21st century Addiction Treatment: Integrating Technology into Community Programs

The field of telemedicine – a term used to describe technology-based or facilitated interventions (contrasted with conventional face-to-face interventions) – has made growing contributions to clinical addiction research.

Although not without exception, telemedicine interventions including telephone-based services, videoconferencing, smartphone apps, and web-based interventions have shown promise in clinical research studies.


For example, patients with alcohol use disorder randomly assigned to use a smartphone “app” called Addiction-Comprehensive Health Enhancement Support System (A-CHESS) in addition to standard continuing care after residential treatment had fewer risky drinking days (risky drinking is defined as 4+ drinks for a man or 3+ for a woman in a 2 hour period or less) than patients who engaged with only standard continuing care (see here).


However, community treatment programs have not widely adopted these evidence-based telemedicine applications due to several barriers including the prevailing insurance reimbursement model that typically does not cover these services.

The current study sought to examine facilitators of and barriers to integrating telemedicine into addiction treatment programs in 5 states (Iowa, Maryland, Massachusetts, Oklahoma, South Carolina) and 1 county (San Mateo) as part of the Substance Abuse and Mental Health Services Administration-funded Strengthening Treatment Access and Retention – State Implementation (SAMHSA-funded STAR-SI) program.


In the current study, each state/county was represented by groups of payers who oversee federal and state funding for substance use disorder treatment programs.

In addition to selecting telemedicine applications and developing a proposal to implement these applications, payers identified facilitators and barriers to implementation. Researchers used Eisenhardt’s iterative Process of Building Theory from Case Study Research, which focuses on using qualitative data from individual cases to build a testable set of hypotheses (see here for more information on this qualitative analysis procedure).


Apart from South Carolina and San Mateo county (California), states had already been using telemedicine applications in clinical practice, including telephone-based services, videoconferencing, and a web application called Recoveration which facilitates online communication between therapists and patients between sessions.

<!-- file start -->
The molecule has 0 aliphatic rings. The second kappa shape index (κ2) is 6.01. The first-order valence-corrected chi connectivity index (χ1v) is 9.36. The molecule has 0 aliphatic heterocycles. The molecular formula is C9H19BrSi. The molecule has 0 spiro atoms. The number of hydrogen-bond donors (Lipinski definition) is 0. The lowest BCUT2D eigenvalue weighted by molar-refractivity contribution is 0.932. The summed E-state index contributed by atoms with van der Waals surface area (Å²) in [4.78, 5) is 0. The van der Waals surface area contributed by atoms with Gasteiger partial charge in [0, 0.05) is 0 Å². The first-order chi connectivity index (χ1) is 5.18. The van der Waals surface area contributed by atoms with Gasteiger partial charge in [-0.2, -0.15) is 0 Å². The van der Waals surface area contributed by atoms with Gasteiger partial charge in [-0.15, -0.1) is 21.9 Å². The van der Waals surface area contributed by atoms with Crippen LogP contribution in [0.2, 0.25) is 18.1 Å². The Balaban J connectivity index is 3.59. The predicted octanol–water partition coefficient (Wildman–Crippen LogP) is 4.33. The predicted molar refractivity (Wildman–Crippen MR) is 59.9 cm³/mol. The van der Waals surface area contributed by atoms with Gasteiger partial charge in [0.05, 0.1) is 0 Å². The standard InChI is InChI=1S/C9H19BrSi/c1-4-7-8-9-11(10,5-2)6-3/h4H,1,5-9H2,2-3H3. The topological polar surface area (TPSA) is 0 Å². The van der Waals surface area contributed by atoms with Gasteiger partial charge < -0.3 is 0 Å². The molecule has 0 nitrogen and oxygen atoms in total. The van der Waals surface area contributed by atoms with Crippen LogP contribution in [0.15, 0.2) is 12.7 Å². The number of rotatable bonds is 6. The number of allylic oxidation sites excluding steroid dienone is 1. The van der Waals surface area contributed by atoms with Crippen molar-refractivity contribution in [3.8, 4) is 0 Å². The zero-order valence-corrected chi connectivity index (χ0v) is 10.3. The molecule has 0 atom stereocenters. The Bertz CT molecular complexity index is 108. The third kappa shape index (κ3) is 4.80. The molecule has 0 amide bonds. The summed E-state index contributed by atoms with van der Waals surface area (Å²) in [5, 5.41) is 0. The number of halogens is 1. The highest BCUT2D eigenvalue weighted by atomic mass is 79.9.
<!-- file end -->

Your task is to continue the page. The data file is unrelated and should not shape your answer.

Anticipated benefits of telemedicine applications that were chosen for the STAR-SI project included enhanced reach to patients who might not otherwise be able to access treatment and increased recovery support between sessions.


Facilitators to implementation included:



Barriers to implementation included:




List of telemedicine applications chosen and facilitators/barriers to implementation as a function of state/county.

Qualitative studies like this one could inform research that evaluates the effect of implementing evidence-based telemedicine applications in real-world clinical settings on patient outcomes.


The study highlighted the challenges of adoption of evidence-based telemedicine applications in real-world health care systems that operate in a third-party payer model (e.g., billing insurance companies for individual services rendered).

Enhancing treatment and recovery through evidence-based telemedicine applications may be a complex and multi-step process. This process is informed by clinical research and ultimately requires a collaborative effort by funding sources, community treatment programs, policy makers, and third-party payers.  

  1. It is unclear whether benefits of telemedicine applications, as well as facilitators and barriers identified by policy makers in these six areas, are representative of all relevant groups that allocate state and federal funds for substance use disorder (SUD) treatment.


The next steps include evaluating the extent to which real-world clinical settings adopt these services, patient satisfaction and engagement with these services, and measuring the effect of their implementation on patient outcomes over time.


  • For individuals & families seeking recovery: Clinical research suggests several telemedicine or mobile health applications can reduce drinking or other drug use and may boost chances for remission and recovery. Although not limited to these, several smartphone applications including A-CHESS, and web-based interventions including the Therapeutic Education System, have been shown to improve treatment outcomes. Some may require a fee to access them while others may be free. At present, few community programs use these applications, so  ask a therapist or program director about how to access them.
  • For scientists: Research is needed on the adoption and implementation of telemedicine, or mobile health, applications to build on clinical research that has examined its efficacy.
  • For policy makers: Strongly consider funding that is dedicated to enhancing the adoption of technology-assisted interventions shown to improve patient outcomes in clinical research.
  • For treatment professionals and treatment systems: In the absence of state or federal funding or a model that enables providers to bill services that use telemedicine applications, consider linking your patients with free or relatively inexpensive mobile applications and web-based services that have been shown to improve patient outcomes (e.g., moderatedrinking.com).


Molfenter, T., Boyle, M., Holloway, D., & Zwick, J. (2015). Trends in telemedicine use in addiction treatment. Addict Sci Clin Pract, 10, 14. doi:10.1186/s13722-015-0035-4